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One less for the Chinese to shoot down…

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Author Topic: One less for the Chinese to shoot down…  (Read 82 times)
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Having fun in the hills!

« on: September 29, 2018, 04:28:19 pm »

from The Washington Post…

F-35 crashes for the first time in the jet's 17-year history, pilot ejects safely

Marine Corps variant of the Joint Strike Fighter on training mission
went down in South Carolina; no civilians were hurt.

By PAUL SONNE | 3:35PM EDT — Friday, September 28, 2018

An F-35B Lightning II launches from the amphibious assault ship USS Essex on Saturday, September 22, 2018. — Photograph: Corporal Francisco J. Diaz, Jr./U.S. Marine Corps/Agence France-Presse/Getty Images.
An F-35B Lightning II launches from the amphibious assault ship USS Essex on Saturday, September 22, 2018.
 — Photograph: Corporal Francisco J. Diaz, Jr./U.S. Marine Corps/Agence France-Presse/Getty Images.

THE U.S. military suffered its first crash of an F-35 aircraft in the 17 year history of the high-profile fighter jet program, the same day the Pentagon announced it had struck a deal with defense contractor Lockheed Martin to drive down costs for the next batch of planes to a historical low.

The crash of the Marine Corps variant of the F-35, known as the F-35B Lightning II, occurred on Friday at 11:45 a.m. outside Marine Corps Air Station Beaufort in South Carolina, according to the Marine Corps. The service did not give a suspected cause for the crash, saying the incident remained under investigation.

“The U.S. Marine pilot safely ejected from the single-seat aircraft and is currently being evaluated by medical personnel,” the Marines said in a statement. “There were no civilian injuries.”

The aircraft, which cost more than $100 million, belonged to Marine Fighter Attack Training Squadron 501, which trains Marine pilots for combat with the F-35.

In the past, F-35 jets have made emergency landings, experienced in-flight incidents, including oxygen deprivation among crews, and suffered from engine fires and other failures on the ground. But this is the first time the military has suffered a full-blown crash of an F-35 involving the ejection of a pilot.

A U.S. military official, who spoke on the condition of anonymity because the investigation remained underway, said the Marine Corps initially classified the crash as a Class A mishap, which is defined as an incident resulting in the complete destruction of the plane, more than $2 million in damage or the fatality or permanent total disability of the crew.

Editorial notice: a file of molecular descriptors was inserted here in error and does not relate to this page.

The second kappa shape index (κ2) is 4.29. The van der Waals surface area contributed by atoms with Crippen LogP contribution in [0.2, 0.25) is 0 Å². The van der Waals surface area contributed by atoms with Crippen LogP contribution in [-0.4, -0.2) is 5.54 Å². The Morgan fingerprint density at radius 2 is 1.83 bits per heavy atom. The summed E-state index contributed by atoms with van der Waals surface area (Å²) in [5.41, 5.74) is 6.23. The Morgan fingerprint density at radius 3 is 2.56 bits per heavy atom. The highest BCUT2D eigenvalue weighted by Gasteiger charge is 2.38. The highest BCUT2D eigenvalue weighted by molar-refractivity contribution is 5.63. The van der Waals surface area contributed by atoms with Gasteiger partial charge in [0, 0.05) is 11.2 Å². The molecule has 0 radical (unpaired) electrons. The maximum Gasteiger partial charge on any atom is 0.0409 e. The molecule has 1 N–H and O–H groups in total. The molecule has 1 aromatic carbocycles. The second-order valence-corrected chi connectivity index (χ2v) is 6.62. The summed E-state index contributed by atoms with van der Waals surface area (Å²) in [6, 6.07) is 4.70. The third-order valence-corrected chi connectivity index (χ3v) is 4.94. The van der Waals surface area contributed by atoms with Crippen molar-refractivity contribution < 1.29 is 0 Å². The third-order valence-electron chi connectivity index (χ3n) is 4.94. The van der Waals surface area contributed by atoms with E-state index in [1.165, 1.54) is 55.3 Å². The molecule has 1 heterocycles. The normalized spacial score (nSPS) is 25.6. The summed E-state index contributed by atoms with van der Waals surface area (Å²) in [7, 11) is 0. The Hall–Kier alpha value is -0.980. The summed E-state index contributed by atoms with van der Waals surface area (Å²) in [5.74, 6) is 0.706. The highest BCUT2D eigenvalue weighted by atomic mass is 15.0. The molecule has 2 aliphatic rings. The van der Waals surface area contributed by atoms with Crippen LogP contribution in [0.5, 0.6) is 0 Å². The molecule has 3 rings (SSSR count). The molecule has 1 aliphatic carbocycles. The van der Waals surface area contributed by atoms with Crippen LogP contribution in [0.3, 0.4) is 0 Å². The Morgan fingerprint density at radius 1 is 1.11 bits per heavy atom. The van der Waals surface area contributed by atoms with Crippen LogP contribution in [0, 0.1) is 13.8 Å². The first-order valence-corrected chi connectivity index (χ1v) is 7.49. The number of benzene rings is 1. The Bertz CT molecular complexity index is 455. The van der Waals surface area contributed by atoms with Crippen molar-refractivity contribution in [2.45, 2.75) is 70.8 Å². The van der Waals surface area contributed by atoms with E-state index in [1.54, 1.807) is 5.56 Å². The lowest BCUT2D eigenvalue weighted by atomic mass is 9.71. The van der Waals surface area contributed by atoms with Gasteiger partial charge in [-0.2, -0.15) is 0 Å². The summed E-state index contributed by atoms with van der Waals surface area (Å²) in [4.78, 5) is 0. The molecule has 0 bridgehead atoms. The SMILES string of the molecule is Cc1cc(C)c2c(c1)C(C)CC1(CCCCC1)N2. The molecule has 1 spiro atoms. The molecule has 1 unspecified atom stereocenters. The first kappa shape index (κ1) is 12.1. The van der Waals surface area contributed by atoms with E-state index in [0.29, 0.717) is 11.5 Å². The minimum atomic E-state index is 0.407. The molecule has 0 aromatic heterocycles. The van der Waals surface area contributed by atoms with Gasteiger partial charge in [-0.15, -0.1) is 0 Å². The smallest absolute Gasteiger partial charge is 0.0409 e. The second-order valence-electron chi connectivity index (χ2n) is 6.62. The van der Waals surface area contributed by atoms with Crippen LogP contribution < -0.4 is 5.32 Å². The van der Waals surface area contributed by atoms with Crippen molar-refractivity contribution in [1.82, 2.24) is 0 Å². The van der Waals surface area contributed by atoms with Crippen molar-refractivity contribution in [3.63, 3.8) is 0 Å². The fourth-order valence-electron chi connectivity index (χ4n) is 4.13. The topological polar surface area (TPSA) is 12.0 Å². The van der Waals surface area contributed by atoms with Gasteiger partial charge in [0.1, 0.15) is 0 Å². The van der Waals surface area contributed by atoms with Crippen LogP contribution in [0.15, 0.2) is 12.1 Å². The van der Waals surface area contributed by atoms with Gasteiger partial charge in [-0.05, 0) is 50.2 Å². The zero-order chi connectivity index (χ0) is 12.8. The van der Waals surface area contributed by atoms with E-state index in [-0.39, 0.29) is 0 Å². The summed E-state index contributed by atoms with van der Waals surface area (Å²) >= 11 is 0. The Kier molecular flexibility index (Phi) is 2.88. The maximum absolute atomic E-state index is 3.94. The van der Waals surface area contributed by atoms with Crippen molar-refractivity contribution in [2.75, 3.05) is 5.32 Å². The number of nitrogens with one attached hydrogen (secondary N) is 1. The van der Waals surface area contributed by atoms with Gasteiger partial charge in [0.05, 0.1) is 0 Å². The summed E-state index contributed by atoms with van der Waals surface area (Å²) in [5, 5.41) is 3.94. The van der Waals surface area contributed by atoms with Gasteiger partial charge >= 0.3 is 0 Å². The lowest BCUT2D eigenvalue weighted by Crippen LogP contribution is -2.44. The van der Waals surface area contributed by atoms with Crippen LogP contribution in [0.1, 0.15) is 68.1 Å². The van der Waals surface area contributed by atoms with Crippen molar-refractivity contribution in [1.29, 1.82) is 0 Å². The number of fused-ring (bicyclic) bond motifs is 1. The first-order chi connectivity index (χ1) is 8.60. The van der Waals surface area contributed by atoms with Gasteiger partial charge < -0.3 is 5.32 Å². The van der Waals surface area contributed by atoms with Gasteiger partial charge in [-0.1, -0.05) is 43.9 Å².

The Pentagon's deal with Lockheed Martin for 141 fighter jets comes amid persistent controversy over a weapons program that has become the most expensive the Defense Department has ever undertaken.

The most common variant of the Joint Strike Fighter, known as the F-35A, dropped below $90 million per unit for the first time, to $89 million, a 5.4 percent decrease from the previous lot. The price per unit for the Marine Corps and Navy versions dropped to $115 million and $108 million, respectively.

President Trump has pushed Lockheed Martin for lower costs and taken credit for hundreds of millions of dollars in savings, though the F-35 unit price was projected to decrease as the fighter jet transitioned from its development phase into production.

The Pentagon has attributed an increase in aviation accidents to a mix of causes, including years of stop-gap funding from Congress, aging equipment, strained maintenance crews and reduced flying hours for pilots.

An investigation by the Military Times earlier this year found that Marine Corps aviation mishaps had jumped 80 percent over the last five years, an increase that came alongside similar trends in the Navy and Air Force.

Defense Secretary Jim Mattis has vowed to sort out the issues using additional funding the Pentagon has received in the coming year's $716 billion defense budget. Still, U.S. military officials have cautioned the incidents are the result of a range of issues that will take time to fix.

On Friday, the Marines said they were working with authorities in South Carolina to secure the crash site and guarantee the safety of all personnel in the surrounding area. The service did not give any details about the pilot or what happened ahead of the crash.


Paul Sonne is a national security reporter for The Washington Post, where he covers the U.S. military and writes about defense policy at the Pentagon. He joined The Post's National desk in 2018 after nearly nine years as a correspondent for The Wall Street Journal in Moscow, London and Washington, most recently covering national security from the D.C. bureau. As Moscow correspondent for The Journal, he covered Vladimir Putin, the 2014 Winter Olympics and the conflict in Ukraine. Before that, Sonne wrote political, general news and corporate stories out of The Journal's bureau in London. He started his career as an intern for The New York Times and the Associated Press. Sonne graduated from Columbia University with a degree in Russian literature and received his master's from the University of Oxford, where he studied Russian history and politics as a Marshall Scholar.

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